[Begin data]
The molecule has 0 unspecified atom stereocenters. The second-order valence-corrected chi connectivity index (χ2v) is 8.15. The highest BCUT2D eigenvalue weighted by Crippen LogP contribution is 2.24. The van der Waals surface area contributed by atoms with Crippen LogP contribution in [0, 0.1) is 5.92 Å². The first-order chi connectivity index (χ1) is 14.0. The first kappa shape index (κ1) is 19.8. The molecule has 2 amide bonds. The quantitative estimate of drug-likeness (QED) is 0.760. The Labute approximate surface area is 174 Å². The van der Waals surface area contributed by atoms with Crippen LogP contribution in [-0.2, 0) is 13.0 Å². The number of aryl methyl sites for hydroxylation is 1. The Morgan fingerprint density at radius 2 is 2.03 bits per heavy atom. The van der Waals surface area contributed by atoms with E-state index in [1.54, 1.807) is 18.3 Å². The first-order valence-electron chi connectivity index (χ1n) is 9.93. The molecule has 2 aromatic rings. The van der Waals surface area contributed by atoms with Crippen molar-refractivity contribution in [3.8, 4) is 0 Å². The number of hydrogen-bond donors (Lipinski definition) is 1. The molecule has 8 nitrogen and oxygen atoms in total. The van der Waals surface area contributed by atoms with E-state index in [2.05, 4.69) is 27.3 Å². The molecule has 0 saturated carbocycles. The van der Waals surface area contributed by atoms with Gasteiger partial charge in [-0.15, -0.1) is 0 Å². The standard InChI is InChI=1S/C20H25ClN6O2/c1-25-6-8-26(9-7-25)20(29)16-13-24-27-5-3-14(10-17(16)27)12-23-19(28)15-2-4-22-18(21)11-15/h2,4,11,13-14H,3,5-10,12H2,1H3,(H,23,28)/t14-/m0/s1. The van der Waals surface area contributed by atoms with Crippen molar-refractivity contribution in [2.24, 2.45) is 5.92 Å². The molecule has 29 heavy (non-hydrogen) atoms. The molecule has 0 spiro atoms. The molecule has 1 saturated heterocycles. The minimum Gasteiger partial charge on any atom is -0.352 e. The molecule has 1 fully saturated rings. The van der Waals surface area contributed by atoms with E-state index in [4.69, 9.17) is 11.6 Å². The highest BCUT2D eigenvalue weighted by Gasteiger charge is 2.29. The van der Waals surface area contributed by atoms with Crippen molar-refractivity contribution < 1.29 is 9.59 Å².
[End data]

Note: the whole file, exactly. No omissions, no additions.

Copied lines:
The molecule has 0 unspecified atom stereocenters. The second-order valence-corrected chi connectivity index (χ2v) is 8.15. The highest BCUT2D eigenvalue weighted by Crippen LogP contribution is 2.24. The van der Waals surface area contributed by atoms with Crippen LogP contribution in [0, 0.1) is 5.92 Å². The first-order chi connectivity index (χ1) is 14.0. The first kappa shape index (κ1) is 19.8. The molecule has 2 amide bonds. The quantitative estimate of drug-likeness (QED) is 0.760. The Labute approximate surface area is 174 Å². The van der Waals surface area contributed by atoms with Crippen LogP contribution in [-0.2, 0) is 13.0 Å². The number of aryl methyl sites for hydroxylation is 1. The Morgan fingerprint density at radius 2 is 2.03 bits per heavy atom. The van der Waals surface area contributed by atoms with E-state index in [1.54, 1.807) is 18.3 Å². The first-order valence-electron chi connectivity index (χ1n) is 9.93. The molecule has 2 aromatic rings. The van der Waals surface area contributed by atoms with Crippen molar-refractivity contribution in [3.8, 4) is 0 Å². The number of hydrogen-bond donors (Lipinski definition) is 1. The molecule has 8 nitrogen and oxygen atoms in total. The van der Waals surface area contributed by atoms with E-state index in [2.05, 4.69) is 27.3 Å². The molecule has 0 saturated carbocycles. The van der Waals surface area contributed by atoms with Gasteiger partial charge in [-0.15, -0.1) is 0 Å². The standard InChI is InChI=1S/C20H25ClN6O2/c1-25-6-8-26(9-7-25)20(29)16-13-24-27-5-3-14(10-17(16)27)12-23-19(28)15-2-4-22-18(21)11-15/h2,4,11,13-14H,3,5-10,12H2,1H3,(H,23,28)/t14-/m0/s1. The van der Waals surface area contributed by atoms with Crippen molar-refractivity contribution in [2.24, 2.45) is 5.92 Å². The molecule has 29 heavy (non-hydrogen) atoms. The molecule has 0 spiro atoms. The molecule has 1 saturated heterocycles. The minimum Gasteiger partial charge on any atom is -0.352 e. The molecule has 1 fully saturated rings. The van der Waals surface area contributed by atoms with E-state index in [4.69, 9.17) is 11.6 Å². The highest BCUT2D eigenvalue weighted by Gasteiger charge is 2.29. The van der Waals surface area contributed by atoms with Crippen molar-refractivity contribution < 1.29 is 9.59 Å².